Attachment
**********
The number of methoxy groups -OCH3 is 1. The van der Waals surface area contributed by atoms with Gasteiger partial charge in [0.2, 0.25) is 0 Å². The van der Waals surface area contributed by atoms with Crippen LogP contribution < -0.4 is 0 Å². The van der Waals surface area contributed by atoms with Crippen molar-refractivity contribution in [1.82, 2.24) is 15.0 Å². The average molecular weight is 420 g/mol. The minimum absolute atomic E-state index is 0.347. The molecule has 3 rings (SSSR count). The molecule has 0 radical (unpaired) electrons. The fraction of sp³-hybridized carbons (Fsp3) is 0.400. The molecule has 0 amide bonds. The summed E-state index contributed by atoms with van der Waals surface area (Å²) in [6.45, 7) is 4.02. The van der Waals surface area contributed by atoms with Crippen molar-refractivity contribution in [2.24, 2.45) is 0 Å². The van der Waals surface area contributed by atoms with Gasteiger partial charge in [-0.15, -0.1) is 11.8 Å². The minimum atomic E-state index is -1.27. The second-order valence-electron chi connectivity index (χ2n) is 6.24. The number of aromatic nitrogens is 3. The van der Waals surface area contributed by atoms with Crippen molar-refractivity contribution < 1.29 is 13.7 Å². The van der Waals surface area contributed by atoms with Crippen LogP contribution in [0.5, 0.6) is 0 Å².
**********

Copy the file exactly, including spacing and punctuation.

The number of methoxy groups -OCH3 is 1. The van der Waals surface area contributed by atoms with Gasteiger partial charge in [0.2, 0.25) is 0 Å². The van der Waals surface area contributed by atoms with Crippen LogP contribution < -0.4 is 0 Å². The van der Waals surface area contributed by atoms with Crippen molar-refractivity contribution in [1.82, 2.24) is 15.0 Å². The average molecular weight is 420 g/mol. The minimum absolute atomic E-state index is 0.347. The molecule has 3 rings (SSSR count). The molecule has 0 radical (unpaired) electrons. The fraction of sp³-hybridized carbons (Fsp3) is 0.400. The molecule has 0 amide bonds. The summed E-state index contributed by atoms with van der Waals surface area (Å²) in [6.45, 7) is 4.02. The van der Waals surface area contributed by atoms with Crippen molar-refractivity contribution in [2.24, 2.45) is 0 Å². The van der Waals surface area contributed by atoms with Gasteiger partial charge in [-0.15, -0.1) is 11.8 Å². The minimum atomic E-state index is -1.27. The second-order valence-electron chi connectivity index (χ2n) is 6.24. The number of aromatic nitrogens is 3. The van der Waals surface area contributed by atoms with Crippen molar-refractivity contribution < 1.29 is 13.7 Å². The van der Waals surface area contributed by atoms with Crippen LogP contribution in [0.5, 0.6) is 0 Å².